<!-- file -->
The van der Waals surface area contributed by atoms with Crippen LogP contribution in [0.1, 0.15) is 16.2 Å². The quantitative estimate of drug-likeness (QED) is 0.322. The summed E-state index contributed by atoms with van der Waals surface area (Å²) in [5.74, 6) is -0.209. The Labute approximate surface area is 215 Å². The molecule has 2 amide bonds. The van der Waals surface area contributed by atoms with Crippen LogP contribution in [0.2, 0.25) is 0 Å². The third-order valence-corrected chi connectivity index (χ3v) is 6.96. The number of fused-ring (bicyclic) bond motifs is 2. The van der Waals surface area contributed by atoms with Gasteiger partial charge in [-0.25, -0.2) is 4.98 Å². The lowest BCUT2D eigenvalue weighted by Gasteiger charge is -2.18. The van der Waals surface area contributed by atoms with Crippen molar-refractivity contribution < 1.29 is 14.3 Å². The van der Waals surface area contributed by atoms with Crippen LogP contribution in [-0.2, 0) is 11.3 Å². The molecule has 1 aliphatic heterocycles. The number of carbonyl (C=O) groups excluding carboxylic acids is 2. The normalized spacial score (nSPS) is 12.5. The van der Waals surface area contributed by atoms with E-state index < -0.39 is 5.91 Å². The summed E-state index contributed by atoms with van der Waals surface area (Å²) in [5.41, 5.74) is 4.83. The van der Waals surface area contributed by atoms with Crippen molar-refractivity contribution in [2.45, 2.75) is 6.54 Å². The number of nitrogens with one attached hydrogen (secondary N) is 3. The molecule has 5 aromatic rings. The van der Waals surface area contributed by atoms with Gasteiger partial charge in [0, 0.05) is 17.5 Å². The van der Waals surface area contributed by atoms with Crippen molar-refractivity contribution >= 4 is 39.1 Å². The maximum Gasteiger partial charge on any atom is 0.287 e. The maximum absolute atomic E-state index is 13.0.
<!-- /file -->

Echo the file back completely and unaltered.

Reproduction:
The van der Waals surface area contributed by atoms with Crippen LogP contribution in [0.1, 0.15) is 16.2 Å². The quantitative estimate of drug-likeness (QED) is 0.322. The summed E-state index contributed by atoms with van der Waals surface area (Å²) in [5.74, 6) is -0.209. The Labute approximate surface area is 215 Å². The molecule has 2 amide bonds. The van der Waals surface area contributed by atoms with Crippen LogP contribution in [0.2, 0.25) is 0 Å². The third-order valence-corrected chi connectivity index (χ3v) is 6.96. The number of fused-ring (bicyclic) bond motifs is 2. The van der Waals surface area contributed by atoms with Gasteiger partial charge in [-0.25, -0.2) is 4.98 Å². The lowest BCUT2D eigenvalue weighted by Gasteiger charge is -2.18. The van der Waals surface area contributed by atoms with Crippen molar-refractivity contribution < 1.29 is 14.3 Å². The van der Waals surface area contributed by atoms with Crippen LogP contribution in [-0.2, 0) is 11.3 Å². The molecule has 1 aliphatic heterocycles. The number of carbonyl (C=O) groups excluding carboxylic acids is 2. The normalized spacial score (nSPS) is 12.5. The van der Waals surface area contributed by atoms with E-state index < -0.39 is 5.91 Å². The summed E-state index contributed by atoms with van der Waals surface area (Å²) in [5.41, 5.74) is 4.83. The van der Waals surface area contributed by atoms with Crippen molar-refractivity contribution in [2.45, 2.75) is 6.54 Å². The number of nitrogens with one attached hydrogen (secondary N) is 3. The molecule has 5 aromatic rings. The van der Waals surface area contributed by atoms with Gasteiger partial charge in [0, 0.05) is 17.5 Å². The van der Waals surface area contributed by atoms with Crippen molar-refractivity contribution >= 4 is 39.1 Å². The maximum Gasteiger partial charge on any atom is 0.287 e. The maximum absolute atomic E-state index is 13.0.